Back To Top

Farmers' Market Inspired

Cambodian Stir-Fry

Blog - June, 2023 - By: Sina Pleggenkuhle

Exploring the farmers' market is like embarking on a culinary treasure hunt, filled with seasonal vegetables and unique finds that awaken the senses and inspire creativity in the kitchen. Every visit is a chance to discover the hidden gems cultivated by dedicated farmers like You Pao Xiong, who introduces us to the world of bitter leaves. These vibrant and intriguing leaves, with their distinct flavor profile, invite us to broaden our culinary horizons and embrace new tastes and textures. And then there are the pioppino mushrooms, a revelation from Tiny Tinks Farms, which captivate with their delicate yet robust nature. Their earthy aroma and tender flesh elevate any dish they grace. Elevate your dishes with a touch of freshness and a hint of spice by garnishing it with Spicy Mix microgreens, sourced from the innovative urban farmer Good Day Farmstead. By incorporating these seasonal vegetables and unique finds into our cooking, we not only indulge in the freshest and most flavorful ingredients, but we also honor the dedication and passion of the farmers who nurture and cultivate these treasures. Let the farmers' market be our playground of inspiration, where we can celebrate the beauty and diversity of nature's bounty and unleash our culinary imagination with every unique find.

Step into your kitchen, armed with the finest ingredients from your farmers' market, and prepare to delight in a stir fry that not only tantalizes your taste buds but also celebrates the abundant offerings of your local food scene.

Pictured Left to Right: Various local vegetables & pork found at the farmers' market, Bitter Leaves from Farmer You Pao Xiong & Cambodian stir-fry sauce ingredients

Farmers' Market Inspired Cambodian Stir Fry by MFMA Communications Director Sina W. P.


1 pound pork rib meat, thinly sliced

4 cloves garlic, minced

6 oyster mushrooms, sliced

6 shiitake mushrooms, sliced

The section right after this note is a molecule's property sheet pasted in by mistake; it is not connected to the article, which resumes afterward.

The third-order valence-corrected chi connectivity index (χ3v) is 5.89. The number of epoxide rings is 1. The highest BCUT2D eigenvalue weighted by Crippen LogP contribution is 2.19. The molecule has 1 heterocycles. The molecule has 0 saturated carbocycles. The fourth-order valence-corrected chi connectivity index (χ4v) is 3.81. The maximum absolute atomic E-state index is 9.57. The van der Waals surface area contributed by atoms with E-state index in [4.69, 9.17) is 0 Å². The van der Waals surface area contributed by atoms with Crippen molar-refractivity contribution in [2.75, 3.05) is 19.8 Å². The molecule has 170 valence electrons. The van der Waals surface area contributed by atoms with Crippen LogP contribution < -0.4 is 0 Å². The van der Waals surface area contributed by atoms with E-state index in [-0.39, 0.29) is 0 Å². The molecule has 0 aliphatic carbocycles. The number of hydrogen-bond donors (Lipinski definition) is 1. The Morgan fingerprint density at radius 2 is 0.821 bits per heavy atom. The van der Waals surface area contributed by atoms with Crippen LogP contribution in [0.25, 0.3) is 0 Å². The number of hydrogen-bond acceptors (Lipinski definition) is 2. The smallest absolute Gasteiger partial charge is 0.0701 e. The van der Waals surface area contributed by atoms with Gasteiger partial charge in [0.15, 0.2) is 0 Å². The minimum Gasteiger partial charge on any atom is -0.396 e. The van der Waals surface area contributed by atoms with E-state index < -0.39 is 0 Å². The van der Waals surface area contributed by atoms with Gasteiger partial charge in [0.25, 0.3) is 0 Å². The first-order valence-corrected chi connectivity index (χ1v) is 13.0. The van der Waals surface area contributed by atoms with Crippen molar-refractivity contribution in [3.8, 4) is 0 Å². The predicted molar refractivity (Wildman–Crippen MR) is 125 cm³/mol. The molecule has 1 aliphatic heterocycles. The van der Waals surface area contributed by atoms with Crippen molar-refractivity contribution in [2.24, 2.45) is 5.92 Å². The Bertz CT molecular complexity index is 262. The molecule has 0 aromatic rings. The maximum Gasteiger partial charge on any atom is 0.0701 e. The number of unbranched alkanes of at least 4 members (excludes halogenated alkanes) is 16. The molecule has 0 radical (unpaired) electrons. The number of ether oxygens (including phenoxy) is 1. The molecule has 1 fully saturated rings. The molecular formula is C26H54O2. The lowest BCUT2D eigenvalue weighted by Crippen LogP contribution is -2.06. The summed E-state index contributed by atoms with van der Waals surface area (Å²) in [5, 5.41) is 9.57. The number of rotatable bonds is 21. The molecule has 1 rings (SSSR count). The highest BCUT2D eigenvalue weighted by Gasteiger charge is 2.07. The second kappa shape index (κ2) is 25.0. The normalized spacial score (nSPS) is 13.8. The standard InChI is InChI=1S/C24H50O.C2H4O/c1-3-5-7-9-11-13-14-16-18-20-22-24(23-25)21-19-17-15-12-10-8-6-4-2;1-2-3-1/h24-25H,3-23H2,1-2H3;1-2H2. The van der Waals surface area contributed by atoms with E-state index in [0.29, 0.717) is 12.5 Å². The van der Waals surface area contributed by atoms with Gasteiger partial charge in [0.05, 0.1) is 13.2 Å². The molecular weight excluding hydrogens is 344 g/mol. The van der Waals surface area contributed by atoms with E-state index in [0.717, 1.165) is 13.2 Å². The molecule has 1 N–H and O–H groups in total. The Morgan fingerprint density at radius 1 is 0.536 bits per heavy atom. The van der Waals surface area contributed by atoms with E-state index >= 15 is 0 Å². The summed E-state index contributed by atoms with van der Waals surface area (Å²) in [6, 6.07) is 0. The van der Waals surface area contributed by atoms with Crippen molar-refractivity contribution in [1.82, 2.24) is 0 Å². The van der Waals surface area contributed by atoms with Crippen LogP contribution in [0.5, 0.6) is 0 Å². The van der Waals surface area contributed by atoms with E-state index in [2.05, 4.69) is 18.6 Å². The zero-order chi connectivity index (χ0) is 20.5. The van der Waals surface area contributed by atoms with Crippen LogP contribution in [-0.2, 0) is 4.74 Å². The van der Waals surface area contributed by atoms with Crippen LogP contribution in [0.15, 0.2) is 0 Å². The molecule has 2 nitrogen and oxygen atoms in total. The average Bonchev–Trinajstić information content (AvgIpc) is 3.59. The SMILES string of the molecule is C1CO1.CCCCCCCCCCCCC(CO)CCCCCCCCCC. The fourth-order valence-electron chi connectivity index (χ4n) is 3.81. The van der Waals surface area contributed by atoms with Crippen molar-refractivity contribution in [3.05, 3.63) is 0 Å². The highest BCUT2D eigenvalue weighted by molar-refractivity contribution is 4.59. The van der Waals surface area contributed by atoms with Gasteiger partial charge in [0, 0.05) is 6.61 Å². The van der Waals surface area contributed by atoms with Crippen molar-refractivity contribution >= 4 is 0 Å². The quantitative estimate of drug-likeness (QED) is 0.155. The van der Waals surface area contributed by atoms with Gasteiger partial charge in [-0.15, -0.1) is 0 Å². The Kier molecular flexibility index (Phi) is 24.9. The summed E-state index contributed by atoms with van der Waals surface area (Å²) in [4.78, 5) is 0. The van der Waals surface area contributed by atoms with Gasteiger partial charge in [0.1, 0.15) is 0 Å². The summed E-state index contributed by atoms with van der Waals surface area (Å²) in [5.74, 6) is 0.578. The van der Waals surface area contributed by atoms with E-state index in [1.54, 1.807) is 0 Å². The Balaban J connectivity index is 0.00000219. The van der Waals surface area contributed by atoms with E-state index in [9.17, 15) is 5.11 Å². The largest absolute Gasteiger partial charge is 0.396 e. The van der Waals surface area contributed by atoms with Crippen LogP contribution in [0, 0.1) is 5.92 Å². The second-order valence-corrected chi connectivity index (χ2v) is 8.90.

6 pioppino mushrooms, sliced

2 cups cabbage, thinly sliced

2 cups bitter leaves (such as mustard greens or dandelion greens), chopped

2 green onions, chopped

1 cup spicy mix microgreens

2 tablespoons vegetable oil

2 tablespoons oyster sauce

1 tablespoon fish sauce

1 tablespoon soy sauce

2 tablespoons palm sugar (or brown sugar)

Salt and pepper to taste


In a small bowl, mix together the oyster sauce, fish sauce, soy sauce, and palm sugar until the sugar is dissolved. Set aside.

Heat the vegetable oil in a large pan or wok over medium-high heat.

Add the minced garlic and sauté for about 30 seconds until fragrant.

Add the pork rib meat to the pan and stir-fry for 3-4 minutes until it starts to brown.

Add the sliced mushrooms to the pan and continue stir-frying for another 3-4 minutes until they are tender.

Add the sliced cabbage and bitter leaves to the pan and stir-fry for 2-3 minutes until they begin to wilt.

Pour the prepared sauce over the stir fry and stir well to coat all the ingredients evenly.

Continue stir-frying for another 2-3 minutes until everything is cooked through and well combined. Season with salt and pepper to taste.

Remove the pan from the heat and transfer the stir fry to a serving dish.

Garnish with chopped green onions and a generous handful of spicy mixed microgreens.

Serve the stir fry hot with steamed rice or noodles.

Enjoy your flavorful Cambodian-style stir fry with pork rib meat, mushrooms, cabbage, bitter leaves, and garnished with green onions and spicy mixed microgreens!